ST. PETERSBURG - He has 44 years of Tampa to share, and local muralist Carl Cowden III is brushing the best of his hometown on a new canvas with strokes as vivid as his memory.
"When I was a little kid, my grandmother lived a few houses off Bayshore and we used to play on Bayshore all the time," he said." Getting my head stuck in the balustrades. You know, that kind of stuff. It was a lot of fun."
The native artist's work will be unveiled Thursday at the Tampa Bay and Company Visitor’s Center in Channelside. It’s the first of a herd of four-by-four fiberglass elephants taking Tampa Bay in time for the Republican National Convention.
"It's so personal to me. You know, its part of where I grew up," he said.
RNC visitors who've never been to Gasparilla will see Jose Gaspar's raucous flotilla. They will take a ride on a yellow Ybor City streetcar and twist at top speeds on Busch Gardens' Cheetah Hunt rollercoaster.
"I just want someone to see it right away and want to look at it more carefully because there's so much detail in it," said Cowden.
“Herd About Tampa Bay" is a partnership between the Outdoor Arts Foundation and Tampa Bay's Host Committee. More than two dozen elephants, each with a unique design, will invade Tampa International Airport, downtown Tampa and St. Petersburg and Pinellas beaches.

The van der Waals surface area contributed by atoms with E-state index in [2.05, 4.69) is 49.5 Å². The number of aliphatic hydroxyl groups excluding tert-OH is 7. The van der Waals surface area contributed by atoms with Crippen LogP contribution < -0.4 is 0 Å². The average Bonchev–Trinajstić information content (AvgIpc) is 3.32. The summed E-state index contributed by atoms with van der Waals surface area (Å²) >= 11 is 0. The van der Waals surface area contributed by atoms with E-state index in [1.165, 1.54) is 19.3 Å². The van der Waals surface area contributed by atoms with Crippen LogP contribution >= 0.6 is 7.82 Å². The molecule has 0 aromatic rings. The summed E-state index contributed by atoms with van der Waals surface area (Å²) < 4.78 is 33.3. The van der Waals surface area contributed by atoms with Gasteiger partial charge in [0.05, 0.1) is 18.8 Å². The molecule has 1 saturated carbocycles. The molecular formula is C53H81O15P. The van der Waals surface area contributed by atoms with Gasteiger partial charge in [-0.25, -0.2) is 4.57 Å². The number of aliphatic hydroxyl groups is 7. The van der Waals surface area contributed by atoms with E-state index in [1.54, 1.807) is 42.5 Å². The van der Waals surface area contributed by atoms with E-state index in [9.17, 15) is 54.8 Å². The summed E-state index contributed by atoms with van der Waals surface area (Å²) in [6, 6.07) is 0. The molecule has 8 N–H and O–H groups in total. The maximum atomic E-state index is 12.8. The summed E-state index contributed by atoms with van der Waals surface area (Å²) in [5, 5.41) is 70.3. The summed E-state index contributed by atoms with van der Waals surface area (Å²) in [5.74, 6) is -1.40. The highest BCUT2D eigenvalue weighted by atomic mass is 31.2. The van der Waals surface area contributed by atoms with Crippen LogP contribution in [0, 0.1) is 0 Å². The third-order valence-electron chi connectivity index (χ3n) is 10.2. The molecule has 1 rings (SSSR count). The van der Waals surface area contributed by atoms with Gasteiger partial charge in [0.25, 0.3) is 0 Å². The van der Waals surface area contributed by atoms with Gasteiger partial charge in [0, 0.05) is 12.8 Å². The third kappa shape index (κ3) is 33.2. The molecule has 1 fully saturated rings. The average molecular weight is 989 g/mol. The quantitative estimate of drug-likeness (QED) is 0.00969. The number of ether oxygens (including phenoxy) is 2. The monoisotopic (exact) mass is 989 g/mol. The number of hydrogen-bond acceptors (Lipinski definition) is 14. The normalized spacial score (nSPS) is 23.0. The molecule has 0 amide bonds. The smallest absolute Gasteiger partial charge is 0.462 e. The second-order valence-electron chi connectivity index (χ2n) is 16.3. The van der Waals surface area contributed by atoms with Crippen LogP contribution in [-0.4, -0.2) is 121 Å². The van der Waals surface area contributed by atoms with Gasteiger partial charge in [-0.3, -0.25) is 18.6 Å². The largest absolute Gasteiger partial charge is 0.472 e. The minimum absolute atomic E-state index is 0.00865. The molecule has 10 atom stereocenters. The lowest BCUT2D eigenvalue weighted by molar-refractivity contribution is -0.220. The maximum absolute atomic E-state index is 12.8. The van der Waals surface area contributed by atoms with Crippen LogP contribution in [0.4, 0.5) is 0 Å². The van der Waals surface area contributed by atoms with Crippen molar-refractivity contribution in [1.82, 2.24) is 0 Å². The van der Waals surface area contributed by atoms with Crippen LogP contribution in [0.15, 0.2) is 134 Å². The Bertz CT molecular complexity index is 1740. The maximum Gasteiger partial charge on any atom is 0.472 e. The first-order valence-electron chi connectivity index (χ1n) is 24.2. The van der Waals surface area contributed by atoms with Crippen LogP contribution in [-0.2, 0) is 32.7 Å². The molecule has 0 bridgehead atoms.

"Each sponsor gets to choose the design for their elephant. We are seeing a lot of patriotic themes for elephants but you're going to see elephants with lipstick on their trunk, eyelashes," said Jay Goulde, Executive Director Outdoor Arts Foundation.
Cowden's version also shows kayakers paddling down the Hillsborough River, a Florida manatee calf and cow and gleaming minarets.
"My alma mater is UT," said Cowden.
Memories he'll share with thousands of RNC visitors who stop by the Channelside Visitor's Center.
Tampa Bay's best, RNC patrons won't soon forget.
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Ahmed Mohamed, a 15-year old, will graduate from the Fine Arts Magnet program at Blake High School in Tampa in two weeks. He plans on enrolling in the USF medical program this fall.